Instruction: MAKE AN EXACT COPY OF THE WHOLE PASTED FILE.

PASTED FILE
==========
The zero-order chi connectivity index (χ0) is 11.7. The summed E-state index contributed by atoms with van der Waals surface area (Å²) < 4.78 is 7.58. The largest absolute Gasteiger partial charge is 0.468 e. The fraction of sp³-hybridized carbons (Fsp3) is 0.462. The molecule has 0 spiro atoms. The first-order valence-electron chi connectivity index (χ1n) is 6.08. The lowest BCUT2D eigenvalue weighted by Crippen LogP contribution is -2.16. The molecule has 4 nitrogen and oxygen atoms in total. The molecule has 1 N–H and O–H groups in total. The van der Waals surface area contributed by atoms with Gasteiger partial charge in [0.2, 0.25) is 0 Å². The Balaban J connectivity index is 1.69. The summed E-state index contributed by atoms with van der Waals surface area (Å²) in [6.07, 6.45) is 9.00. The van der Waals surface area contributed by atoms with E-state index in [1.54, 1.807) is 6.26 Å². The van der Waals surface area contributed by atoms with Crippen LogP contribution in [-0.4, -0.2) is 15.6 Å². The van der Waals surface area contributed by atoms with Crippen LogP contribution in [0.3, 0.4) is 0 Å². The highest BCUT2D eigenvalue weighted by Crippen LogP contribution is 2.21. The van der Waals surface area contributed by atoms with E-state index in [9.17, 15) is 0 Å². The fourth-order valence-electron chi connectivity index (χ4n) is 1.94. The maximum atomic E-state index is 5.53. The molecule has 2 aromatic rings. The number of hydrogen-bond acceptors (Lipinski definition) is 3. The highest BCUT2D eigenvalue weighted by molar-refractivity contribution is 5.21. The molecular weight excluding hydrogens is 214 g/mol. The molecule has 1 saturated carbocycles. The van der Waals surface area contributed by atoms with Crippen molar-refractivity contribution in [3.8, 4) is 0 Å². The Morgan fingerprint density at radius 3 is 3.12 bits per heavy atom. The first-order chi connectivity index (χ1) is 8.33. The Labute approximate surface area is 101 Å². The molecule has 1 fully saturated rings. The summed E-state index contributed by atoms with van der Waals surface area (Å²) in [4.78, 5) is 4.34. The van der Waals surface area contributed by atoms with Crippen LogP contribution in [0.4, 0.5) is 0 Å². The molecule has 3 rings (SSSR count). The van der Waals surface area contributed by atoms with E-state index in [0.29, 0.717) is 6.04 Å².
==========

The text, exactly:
The zero-order chi connectivity index (χ0) is 11.7. The summed E-state index contributed by atoms with van der Waals surface area (Å²) < 4.78 is 7.58. The largest absolute Gasteiger partial charge is 0.468 e. The fraction of sp³-hybridized carbons (Fsp3) is 0.462. The molecule has 0 spiro atoms. The first-order valence-electron chi connectivity index (χ1n) is 6.08. The lowest BCUT2D eigenvalue weighted by Crippen LogP contribution is -2.16. The molecule has 4 nitrogen and oxygen atoms in total. The molecule has 1 N–H and O–H groups in total. The van der Waals surface area contributed by atoms with Gasteiger partial charge in [0.2, 0.25) is 0 Å². The Balaban J connectivity index is 1.69. The summed E-state index contributed by atoms with van der Waals surface area (Å²) in [6.07, 6.45) is 9.00. The van der Waals surface area contributed by atoms with E-state index in [1.54, 1.807) is 6.26 Å². The van der Waals surface area contributed by atoms with Crippen LogP contribution in [-0.4, -0.2) is 15.6 Å². The van der Waals surface area contributed by atoms with Crippen LogP contribution in [0.3, 0.4) is 0 Å². The highest BCUT2D eigenvalue weighted by Crippen LogP contribution is 2.21. The van der Waals surface area contributed by atoms with E-state index in [9.17, 15) is 0 Å². The fourth-order valence-electron chi connectivity index (χ4n) is 1.94. The maximum atomic E-state index is 5.53. The molecule has 2 aromatic rings. The number of hydrogen-bond acceptors (Lipinski definition) is 3. The highest BCUT2D eigenvalue weighted by molar-refractivity contribution is 5.21. The molecular weight excluding hydrogens is 214 g/mol. The molecule has 1 saturated carbocycles. The van der Waals surface area contributed by atoms with Crippen molar-refractivity contribution in [3.8, 4) is 0 Å². The Morgan fingerprint density at radius 3 is 3.12 bits per heavy atom. The first-order chi connectivity index (χ1) is 8.33. The Labute approximate surface area is 101 Å². The molecule has 1 fully saturated rings. The summed E-state index contributed by atoms with van der Waals surface area (Å²) in [4.78, 5) is 4.34. The van der Waals surface area contributed by atoms with Crippen LogP contribution in [0.4, 0.5) is 0 Å². The molecule has 3 rings (SSSR count). The van der Waals surface area contributed by atoms with E-state index in [0.29, 0.717) is 6.04 Å².